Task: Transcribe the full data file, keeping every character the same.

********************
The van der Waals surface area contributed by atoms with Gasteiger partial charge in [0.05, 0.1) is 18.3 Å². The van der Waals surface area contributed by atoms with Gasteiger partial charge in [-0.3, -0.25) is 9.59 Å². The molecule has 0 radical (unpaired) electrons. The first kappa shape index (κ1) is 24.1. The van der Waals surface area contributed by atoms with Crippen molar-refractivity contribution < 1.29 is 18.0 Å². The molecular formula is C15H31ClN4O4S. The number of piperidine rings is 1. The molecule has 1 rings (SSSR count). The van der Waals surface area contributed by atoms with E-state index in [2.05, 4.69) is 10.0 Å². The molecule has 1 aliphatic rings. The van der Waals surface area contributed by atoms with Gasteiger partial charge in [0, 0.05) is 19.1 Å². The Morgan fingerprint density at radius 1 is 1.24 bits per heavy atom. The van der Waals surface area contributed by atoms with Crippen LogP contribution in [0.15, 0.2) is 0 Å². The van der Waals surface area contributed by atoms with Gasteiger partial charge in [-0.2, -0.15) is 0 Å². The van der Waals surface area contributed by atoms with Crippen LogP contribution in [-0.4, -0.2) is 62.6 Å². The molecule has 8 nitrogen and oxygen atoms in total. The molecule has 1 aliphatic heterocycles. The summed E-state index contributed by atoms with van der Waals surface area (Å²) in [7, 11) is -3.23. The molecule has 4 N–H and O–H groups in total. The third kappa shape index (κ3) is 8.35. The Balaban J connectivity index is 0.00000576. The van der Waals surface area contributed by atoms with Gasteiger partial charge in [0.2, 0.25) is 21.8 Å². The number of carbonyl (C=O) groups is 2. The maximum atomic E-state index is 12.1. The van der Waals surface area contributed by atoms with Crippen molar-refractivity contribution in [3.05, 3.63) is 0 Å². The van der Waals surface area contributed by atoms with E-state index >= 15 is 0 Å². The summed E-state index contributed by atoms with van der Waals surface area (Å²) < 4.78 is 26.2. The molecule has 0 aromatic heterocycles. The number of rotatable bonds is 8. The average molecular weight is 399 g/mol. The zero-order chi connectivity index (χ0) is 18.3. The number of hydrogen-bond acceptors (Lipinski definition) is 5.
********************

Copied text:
The van der Waals surface area contributed by atoms with Gasteiger partial charge in [0.05, 0.1) is 18.3 Å². The van der Waals surface area contributed by atoms with Gasteiger partial charge in [-0.3, -0.25) is 9.59 Å². The molecule has 0 radical (unpaired) electrons. The first kappa shape index (κ1) is 24.1. The van der Waals surface area contributed by atoms with Crippen molar-refractivity contribution < 1.29 is 18.0 Å². The molecular formula is C15H31ClN4O4S. The number of piperidine rings is 1. The molecule has 1 rings (SSSR count). The van der Waals surface area contributed by atoms with E-state index in [2.05, 4.69) is 10.0 Å². The molecule has 1 aliphatic rings. The van der Waals surface area contributed by atoms with Gasteiger partial charge in [0, 0.05) is 19.1 Å². The Morgan fingerprint density at radius 1 is 1.24 bits per heavy atom. The van der Waals surface area contributed by atoms with Crippen LogP contribution in [0.15, 0.2) is 0 Å². The van der Waals surface area contributed by atoms with Gasteiger partial charge in [-0.2, -0.15) is 0 Å². The van der Waals surface area contributed by atoms with Crippen LogP contribution in [-0.4, -0.2) is 62.6 Å². The molecule has 8 nitrogen and oxygen atoms in total. The molecule has 1 aliphatic heterocycles. The summed E-state index contributed by atoms with van der Waals surface area (Å²) in [7, 11) is -3.23. The molecule has 4 N–H and O–H groups in total. The third kappa shape index (κ3) is 8.35. The Balaban J connectivity index is 0.00000576. The van der Waals surface area contributed by atoms with Gasteiger partial charge in [0.2, 0.25) is 21.8 Å². The number of carbonyl (C=O) groups is 2. The maximum atomic E-state index is 12.1. The van der Waals surface area contributed by atoms with Crippen molar-refractivity contribution in [3.05, 3.63) is 0 Å². The van der Waals surface area contributed by atoms with E-state index >= 15 is 0 Å². The summed E-state index contributed by atoms with van der Waals surface area (Å²) < 4.78 is 26.2. The molecule has 0 aromatic heterocycles. The number of rotatable bonds is 8. The average molecular weight is 399 g/mol. The zero-order chi connectivity index (χ0) is 18.3. The number of hydrogen-bond acceptors (Lipinski definition) is 5.